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Ger. /shvahrddts"shilt'/; Eng. /shwawrts"chuyld', -shild/, Astron.
the radius at which a gravitationally collapsing celestial body becomes a black hole.
[1955-60; named after Karl Schwarzchild (1873-1916), German astronomer]

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Radius inside which the gravitational attraction between a body's particles must cause its irreversible gravitational collapse, named for Karl Schwarzschild.

This is thought to be the final fate of the most massive stars (see black hole). The gravitational radius (Rg) of an object of mass M is given by Rg = 2GM/c2, where G is the universal gravitational constant and c the speed of light. For a star like the Sun, the Schwarzschild radius would be about 1.8 mi (3 km).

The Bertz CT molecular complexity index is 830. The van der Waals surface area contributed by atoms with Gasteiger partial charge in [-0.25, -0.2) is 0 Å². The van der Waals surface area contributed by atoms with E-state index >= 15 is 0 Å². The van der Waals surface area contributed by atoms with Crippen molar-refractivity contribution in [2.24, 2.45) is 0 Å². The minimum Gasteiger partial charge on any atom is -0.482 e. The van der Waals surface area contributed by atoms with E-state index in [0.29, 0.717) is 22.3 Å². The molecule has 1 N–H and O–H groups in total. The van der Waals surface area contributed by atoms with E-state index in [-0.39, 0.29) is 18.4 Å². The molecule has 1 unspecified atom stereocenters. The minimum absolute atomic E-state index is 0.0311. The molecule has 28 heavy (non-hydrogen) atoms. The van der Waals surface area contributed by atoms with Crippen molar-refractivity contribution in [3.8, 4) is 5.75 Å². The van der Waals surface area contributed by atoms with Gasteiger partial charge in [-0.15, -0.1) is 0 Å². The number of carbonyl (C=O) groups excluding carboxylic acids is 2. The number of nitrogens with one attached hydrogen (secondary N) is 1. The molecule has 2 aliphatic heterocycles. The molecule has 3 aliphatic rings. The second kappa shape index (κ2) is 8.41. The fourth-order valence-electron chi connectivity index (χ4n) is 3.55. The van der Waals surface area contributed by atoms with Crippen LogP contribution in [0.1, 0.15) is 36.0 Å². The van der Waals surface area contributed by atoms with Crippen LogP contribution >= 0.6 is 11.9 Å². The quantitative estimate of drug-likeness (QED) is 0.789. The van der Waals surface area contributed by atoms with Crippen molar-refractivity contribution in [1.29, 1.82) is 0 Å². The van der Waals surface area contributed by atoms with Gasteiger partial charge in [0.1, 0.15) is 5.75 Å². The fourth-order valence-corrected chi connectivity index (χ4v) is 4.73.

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the radius below which the gravitational attraction between the particles of a body must cause it to undergo irreversible gravitational collapse. This phenomenon is thought to be the final fate of the more massive stars (see black hole).

The Schwarzschild radius (Rg) of an object of mass M is given by the following formula, in which G is the universal gravitational constant and c is the speed of light: Rg = 2GM/c2.

For a mass as small as a human being, the Schwarzschild radius is of the order of 10-23 cm, much smaller than the nucleus of an atom; for a typical star such as the Sun, it is about 3 km (2 miles).

The Schwarzschild radius is named for the German astronomer and physicist Karl Schwarzschild (Schwarzschild, Karl), who investigated the concept in the early 20th century.

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Universalium. 2010.

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